A year after splitting the Creative Arts Emmys into a five-night, virtual event, the Television Academy is bringing the awards back to the people — well, some of them. This year’s three Creative Arts ceremonies will be held in a tent on the L.A. Live events deck in downtown Los Angeles, on Sept. 11 and 12, with a limited audience.
But despite the difficulty in organizing the events as the COVID -19 pandemic’s Delta variant causes a spike in cases, producer Bob Bain says he’s relieved to once again oversee these in-person shows.
“We’re hoping for something that — in terms of energy — feels a lot more like the prior shows that we used to do at the Microsoft Theatre than last year, when it was all virtual and Zooms that no one really wants to watch,” Bain says. “We are at least kind of back in the live-event business.”
“Kind of,” because just as with the Primetime Emmys on Sept. 19, the Creative Arts shows have been limited in the number of people — nominees only, and maximum four per group — who are allowed in the tent. That’s one of the reasons the show, normally split in two (with that exception of five virtual streams last year), has been expanded to three. The shows at 5 p.m. Saturday and Sunday will focus more on scripted entries, while the 1 p.m. Sunday ceremony is centered mostly on unscripted programs.
“What that means as an audience person is that you’re not sitting there for the traditional four-hour Creative Arts Emmys,” Bain says. “It’s a much better pacing, and these shows will be anywhere from an hour and a half to an hour and 45 minutes — which we believe is a much better experience for audience members, the nominees and the like.”
Audiences this year will be seated at tables, much like the setup at the Golden Globes or Critics Choice Awards, which Bain also produces. “That offers a lot of visuals and participant interaction and engagement that we don’t have in a proscenium-style presentation,” Bain says.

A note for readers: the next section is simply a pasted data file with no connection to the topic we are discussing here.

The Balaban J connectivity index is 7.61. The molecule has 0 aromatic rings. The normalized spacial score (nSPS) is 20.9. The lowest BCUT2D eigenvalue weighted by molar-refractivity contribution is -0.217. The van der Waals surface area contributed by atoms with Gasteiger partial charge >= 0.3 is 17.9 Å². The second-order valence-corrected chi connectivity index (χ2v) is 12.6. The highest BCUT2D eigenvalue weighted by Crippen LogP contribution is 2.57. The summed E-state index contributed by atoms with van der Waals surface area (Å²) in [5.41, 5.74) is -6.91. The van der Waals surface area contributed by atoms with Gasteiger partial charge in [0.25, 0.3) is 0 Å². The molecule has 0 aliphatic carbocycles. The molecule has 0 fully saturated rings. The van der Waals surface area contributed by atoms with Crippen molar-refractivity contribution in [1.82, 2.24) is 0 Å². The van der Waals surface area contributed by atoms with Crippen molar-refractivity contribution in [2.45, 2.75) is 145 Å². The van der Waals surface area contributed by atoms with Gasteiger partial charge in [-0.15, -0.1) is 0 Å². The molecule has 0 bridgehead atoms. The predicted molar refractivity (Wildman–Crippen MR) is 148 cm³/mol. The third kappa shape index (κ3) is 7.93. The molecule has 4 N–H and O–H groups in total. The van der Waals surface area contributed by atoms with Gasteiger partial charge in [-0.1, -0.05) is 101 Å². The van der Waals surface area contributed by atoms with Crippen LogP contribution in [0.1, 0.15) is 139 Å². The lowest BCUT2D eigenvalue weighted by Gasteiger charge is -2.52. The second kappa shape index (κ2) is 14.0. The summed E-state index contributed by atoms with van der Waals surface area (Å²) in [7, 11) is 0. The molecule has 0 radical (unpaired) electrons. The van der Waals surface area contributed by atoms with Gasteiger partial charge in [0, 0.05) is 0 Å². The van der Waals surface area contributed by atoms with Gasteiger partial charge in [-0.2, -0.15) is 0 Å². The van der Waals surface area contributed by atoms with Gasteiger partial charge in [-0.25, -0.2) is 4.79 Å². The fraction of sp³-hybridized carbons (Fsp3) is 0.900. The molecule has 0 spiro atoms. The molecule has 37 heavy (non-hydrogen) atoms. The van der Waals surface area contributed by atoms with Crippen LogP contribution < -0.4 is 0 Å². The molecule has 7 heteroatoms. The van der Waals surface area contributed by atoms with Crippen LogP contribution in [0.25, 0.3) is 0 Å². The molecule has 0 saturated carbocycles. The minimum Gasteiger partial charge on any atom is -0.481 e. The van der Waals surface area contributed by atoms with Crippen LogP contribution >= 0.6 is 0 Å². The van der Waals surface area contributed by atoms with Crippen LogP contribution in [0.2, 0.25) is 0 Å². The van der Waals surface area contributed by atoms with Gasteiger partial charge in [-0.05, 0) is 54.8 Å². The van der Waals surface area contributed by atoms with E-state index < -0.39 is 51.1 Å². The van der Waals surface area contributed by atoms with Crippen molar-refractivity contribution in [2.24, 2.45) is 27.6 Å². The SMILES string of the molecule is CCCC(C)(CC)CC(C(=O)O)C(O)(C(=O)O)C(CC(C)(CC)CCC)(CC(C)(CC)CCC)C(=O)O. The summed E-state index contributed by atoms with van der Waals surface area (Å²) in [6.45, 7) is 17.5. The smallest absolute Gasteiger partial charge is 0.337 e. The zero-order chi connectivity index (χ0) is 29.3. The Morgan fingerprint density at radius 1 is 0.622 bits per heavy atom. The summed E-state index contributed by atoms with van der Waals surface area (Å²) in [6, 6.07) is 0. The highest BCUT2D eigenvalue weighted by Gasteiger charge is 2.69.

The tent will also have multiple stages, which will allow a quicker walk to the podium for winners. “Although that sounds minor, it can become pretty significant,” he says. “Because we have so many awards that we have to get through.”
The Television Academy expects around 500 people in the tent for each of the three Creative Arts shows. “It is a smaller audience than it’s been before, and it is a distanced audience,” Bain says.
As with the Primetime Emmys the following week, the Creative Arts shows will require both a proof of vaccination and a negative COVID PCR test within a specific timeframe. Those who can’t make it to the show, will be able to use video conferencing to bring a winner in live, Bain says.
After tapping Nicole Byer to host last year’s five-night event, Bain will just rely on presenters to flow through the categories this year. But each of the three shows will kick off with specific celebrities tapped to serve as “show openers, who fulfill the star value of what you would normally call a host.”
The three Creative Arts Emmys will be edited into a single telecast that airs on FXX on Sept. 18.
“The most challenging thing for us is not really knowing, as we close in on the dates, whether we’re 100% secure with the plan,” Bain says. “But for me, there’s nothing like doing a live event. We’re planning three fast-paced, variety-driven presentations, and looking forward to having butts in seats.”